New crime reporting system a goal for OPD
For years, most police departments across the country have used the Uniform Crime Reporting system to keep accurate data on crimes. While it was encouraged to send the data to the FBI, it wasn’t mandatory.
Now, many departments are switching from UCR to the National Incident-Based Reporting System, with the Oxford Police Department hoping to soon join the ranks.
“Moving toward using NIBRS is something we’ve wanted to do for awhile,” Oxford Police Department Maj. Sheridan Maiden said. “For us to implement NIBRS we would have to contract with our current vendor to switch over our reporting systems and software.”
The cost to switch over is about $32,000, Maiden estimates.
“We’re going to be looking at trying to find some grant money to help with the expense,” Maiden said. “We’ll be examining our budget to see what our avenues are to generate the funding.”
The switch to NIBRS by many departments is in part because of new regulations from the federal government which recently told law enforcement agencies that while reporting is still optional, any department receiving federal grants will be required to send crime reports using NIBRS to the FBI by 2021.
Maiden said OPD receives several federal grants and has been reporting its crime data for many years using the current UCR system.
However, switching to the NIBRS system will give a truer depiction of criminal activity, Maiden said.
“Say someone breaks into your home and you have an old gold coin collection valued at $5,000,” Maiden said. “Say they take your big, flat screen television and during the course of this burglary, they pistol whip you, take your keys and leave in your car. Under UCR, it would be only reported as a burglary.”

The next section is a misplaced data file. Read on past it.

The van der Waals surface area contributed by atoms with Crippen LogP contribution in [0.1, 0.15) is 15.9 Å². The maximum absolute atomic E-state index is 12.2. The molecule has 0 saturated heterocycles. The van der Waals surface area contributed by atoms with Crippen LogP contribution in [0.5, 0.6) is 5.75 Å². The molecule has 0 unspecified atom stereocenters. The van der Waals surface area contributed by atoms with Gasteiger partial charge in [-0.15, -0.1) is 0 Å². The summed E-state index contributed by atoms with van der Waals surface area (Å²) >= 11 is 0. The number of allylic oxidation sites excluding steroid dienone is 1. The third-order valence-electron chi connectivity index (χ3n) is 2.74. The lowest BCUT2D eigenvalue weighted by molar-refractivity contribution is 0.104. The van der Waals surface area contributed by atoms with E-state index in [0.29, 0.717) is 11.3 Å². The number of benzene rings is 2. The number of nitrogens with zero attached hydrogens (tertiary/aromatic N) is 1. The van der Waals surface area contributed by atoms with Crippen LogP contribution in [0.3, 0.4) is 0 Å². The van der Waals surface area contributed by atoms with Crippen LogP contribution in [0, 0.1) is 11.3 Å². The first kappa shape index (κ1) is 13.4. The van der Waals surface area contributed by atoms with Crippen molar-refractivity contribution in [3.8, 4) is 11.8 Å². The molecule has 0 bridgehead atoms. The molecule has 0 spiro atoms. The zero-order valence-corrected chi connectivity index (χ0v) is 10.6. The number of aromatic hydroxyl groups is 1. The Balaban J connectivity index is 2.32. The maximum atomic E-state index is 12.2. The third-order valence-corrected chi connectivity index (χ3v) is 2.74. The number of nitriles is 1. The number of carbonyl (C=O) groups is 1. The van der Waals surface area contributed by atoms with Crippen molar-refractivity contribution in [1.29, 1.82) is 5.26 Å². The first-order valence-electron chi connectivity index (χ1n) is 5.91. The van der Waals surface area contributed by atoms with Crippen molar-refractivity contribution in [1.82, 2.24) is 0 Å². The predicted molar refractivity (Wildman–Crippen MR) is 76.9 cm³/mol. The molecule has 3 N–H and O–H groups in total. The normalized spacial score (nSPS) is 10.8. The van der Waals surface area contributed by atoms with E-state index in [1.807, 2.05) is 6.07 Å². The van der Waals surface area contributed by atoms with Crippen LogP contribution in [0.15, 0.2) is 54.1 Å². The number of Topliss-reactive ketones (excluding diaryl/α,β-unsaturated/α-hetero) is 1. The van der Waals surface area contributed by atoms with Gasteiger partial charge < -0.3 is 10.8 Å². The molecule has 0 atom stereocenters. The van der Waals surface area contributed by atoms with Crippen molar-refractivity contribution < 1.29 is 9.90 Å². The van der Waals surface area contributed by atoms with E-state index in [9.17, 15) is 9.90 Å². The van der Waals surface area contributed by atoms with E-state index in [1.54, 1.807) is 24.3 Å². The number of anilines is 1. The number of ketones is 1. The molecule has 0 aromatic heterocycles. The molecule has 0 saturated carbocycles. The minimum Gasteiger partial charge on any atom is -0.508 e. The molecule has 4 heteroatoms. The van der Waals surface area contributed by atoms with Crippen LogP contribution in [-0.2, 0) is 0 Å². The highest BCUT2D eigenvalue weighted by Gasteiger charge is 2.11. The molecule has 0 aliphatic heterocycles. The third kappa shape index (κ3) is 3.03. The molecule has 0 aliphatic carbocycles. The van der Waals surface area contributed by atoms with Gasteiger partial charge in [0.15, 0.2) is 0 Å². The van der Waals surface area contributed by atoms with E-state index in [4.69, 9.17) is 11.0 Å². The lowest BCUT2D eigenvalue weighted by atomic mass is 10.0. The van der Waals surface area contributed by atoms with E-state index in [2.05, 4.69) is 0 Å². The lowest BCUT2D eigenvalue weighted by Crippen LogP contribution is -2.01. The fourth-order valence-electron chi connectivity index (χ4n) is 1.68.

With NIBRS, each crime committed during the course of an incident would be entered and reported.
“You’d then report a burglary, grand theft, theft of a vehicle and aggravated assault instead of it just all falling under burglary,” Maiden said.
NIBRS helps to improve the overall quality of crime data collected by law enforcement, captures details on each single crime incident — as well as on separate offenses within the same incident — including information on victims, known offenders, relationships between victims and offenders, arrestees, and property involved in the crimes.
Unlike data reported through UCR, an aggregate monthly tally of crimes, the NIBRS data goes much deeper because of its ability to provide circumstances and context for crimes. It includes all offenses within a single incident and additional aspects of each event, like location, time of day, and whether the incident was cleared, according to the FBI website.
The UCR program is actively working to increase NIBRS participation by partnering with the Bureau of Justice Statistics on the National Crime Statistics Exchange, working with advocacy groups to emphasize the importance of NIBRS data for the public and the law enforcement community, and transitioning the UCR program to a NIBRS only data collection by 2021.
Maiden and other OPD personnel recently attended NIBRS training in Jackson.